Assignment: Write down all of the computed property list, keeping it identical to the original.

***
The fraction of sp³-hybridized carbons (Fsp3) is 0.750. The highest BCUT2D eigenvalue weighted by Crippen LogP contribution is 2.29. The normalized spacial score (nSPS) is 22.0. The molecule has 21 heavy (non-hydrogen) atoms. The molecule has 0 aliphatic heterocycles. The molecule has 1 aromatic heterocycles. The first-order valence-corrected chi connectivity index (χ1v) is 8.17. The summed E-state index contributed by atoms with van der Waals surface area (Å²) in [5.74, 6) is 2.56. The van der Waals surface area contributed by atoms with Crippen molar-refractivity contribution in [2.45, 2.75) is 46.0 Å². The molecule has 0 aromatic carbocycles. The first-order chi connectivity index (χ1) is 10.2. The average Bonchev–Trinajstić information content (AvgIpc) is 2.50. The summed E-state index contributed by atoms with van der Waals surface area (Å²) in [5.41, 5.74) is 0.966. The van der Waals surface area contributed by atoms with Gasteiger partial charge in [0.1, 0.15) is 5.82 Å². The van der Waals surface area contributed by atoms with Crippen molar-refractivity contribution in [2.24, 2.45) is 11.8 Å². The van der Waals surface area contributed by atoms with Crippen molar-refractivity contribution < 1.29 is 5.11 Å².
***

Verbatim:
The fraction of sp³-hybridized carbons (Fsp3) is 0.750. The highest BCUT2D eigenvalue weighted by Crippen LogP contribution is 2.29. The normalized spacial score (nSPS) is 22.0. The molecule has 21 heavy (non-hydrogen) atoms. The molecule has 0 aliphatic heterocycles. The molecule has 1 aromatic heterocycles. The first-order valence-corrected chi connectivity index (χ1v) is 8.17. The summed E-state index contributed by atoms with van der Waals surface area (Å²) in [5.74, 6) is 2.56. The van der Waals surface area contributed by atoms with Crippen molar-refractivity contribution in [2.45, 2.75) is 46.0 Å². The molecule has 0 aromatic carbocycles. The first-order chi connectivity index (χ1) is 10.2. The average Bonchev–Trinajstić information content (AvgIpc) is 2.50. The summed E-state index contributed by atoms with van der Waals surface area (Å²) in [5.41, 5.74) is 0.966. The van der Waals surface area contributed by atoms with Gasteiger partial charge in [0.1, 0.15) is 5.82 Å². The van der Waals surface area contributed by atoms with Crippen molar-refractivity contribution in [2.24, 2.45) is 11.8 Å². The van der Waals surface area contributed by atoms with Crippen molar-refractivity contribution < 1.29 is 5.11 Å².